The relevant facts are undisputed because Plaintiff failed to dispute them. In the Court's scheduling order, entered April 19, 2017, Plaintiff was warned about the requirements for opposing a motion for summary judgment. (Docket #13 at 3). Accompanying that order were copies of Federal Rule of Civil Procedure 56 and Civil Local Rule 56, both of which describe in detail the form and contents of a proper summary judgment submission. In Defendants' motion for summary judgment, they too warned Plaintiff about the requirements for his response as set forth in Federal and Local Rules 56. (Docket #24). He was provided with additional copies of those Rules along with Defendants' motion. Id. at 2-12. In connection with their motion, Defendants filed a supporting statement of material facts that complied with the applicable procedural rules. (Docket #26). It contained short, numbered paragraphs concisely stating those facts which Defendants proposed to be beyond dispute, with supporting citations to the attached evidentiary materials. See id.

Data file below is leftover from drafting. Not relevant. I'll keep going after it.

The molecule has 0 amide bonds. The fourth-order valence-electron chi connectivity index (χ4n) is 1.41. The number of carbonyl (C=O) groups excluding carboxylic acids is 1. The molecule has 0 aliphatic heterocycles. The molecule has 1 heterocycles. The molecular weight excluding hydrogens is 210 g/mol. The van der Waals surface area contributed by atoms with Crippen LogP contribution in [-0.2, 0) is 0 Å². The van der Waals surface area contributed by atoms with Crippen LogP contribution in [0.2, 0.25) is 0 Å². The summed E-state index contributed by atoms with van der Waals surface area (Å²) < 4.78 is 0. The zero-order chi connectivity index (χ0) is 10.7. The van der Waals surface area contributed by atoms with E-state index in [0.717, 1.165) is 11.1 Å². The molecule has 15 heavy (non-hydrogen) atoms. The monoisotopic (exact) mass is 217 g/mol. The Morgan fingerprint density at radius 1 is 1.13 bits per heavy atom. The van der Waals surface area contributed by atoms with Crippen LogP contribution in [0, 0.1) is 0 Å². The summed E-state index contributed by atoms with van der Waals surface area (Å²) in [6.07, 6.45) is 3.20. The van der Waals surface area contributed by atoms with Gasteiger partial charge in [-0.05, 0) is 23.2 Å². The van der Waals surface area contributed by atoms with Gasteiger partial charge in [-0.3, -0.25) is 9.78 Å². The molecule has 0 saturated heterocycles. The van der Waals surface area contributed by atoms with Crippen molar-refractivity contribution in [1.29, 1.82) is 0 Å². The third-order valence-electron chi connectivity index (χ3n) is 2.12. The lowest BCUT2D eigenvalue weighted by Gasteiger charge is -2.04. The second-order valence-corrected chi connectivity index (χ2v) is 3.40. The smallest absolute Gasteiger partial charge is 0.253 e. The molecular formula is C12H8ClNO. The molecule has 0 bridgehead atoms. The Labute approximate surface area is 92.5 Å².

As noted above, Plaintiff filed absolutely nothing in response to Defendants' motion, much less a response to their statement of facts. Despite being twice warned of the strictures of summary judgment procedure, Plaintiff ignored those rules by failing to properly dispute Defendants' proffered facts with citations to relevant, admissible evidence. Smith v. Lamz, 321 F.3d 680, 683 (7th Cir. 2003). Though the Court is required to liberally construe a pro se plaintiff's filings, it cannot act as his lawyer, and it cannot delve through the record to find favorable evidence for him. Thus, the Court will, unless otherwise stated, deem Defendants' facts undisputed for purposes of deciding their motion for summary judgment. See Fed. R. Civ. P. 56(e); Civ. L. R. 56(b)(4); Hill v. Thalacker, 210 F. App'x 513, 515 (7th Cir. 2006) (noting that district courts have discretion to enforce procedural rules against pro se litigants). In the interest of brevity, the Court assumes familiarity with those facts for the purposes of this Order. See generally (Docket #26) (twenty-two pages of material facts).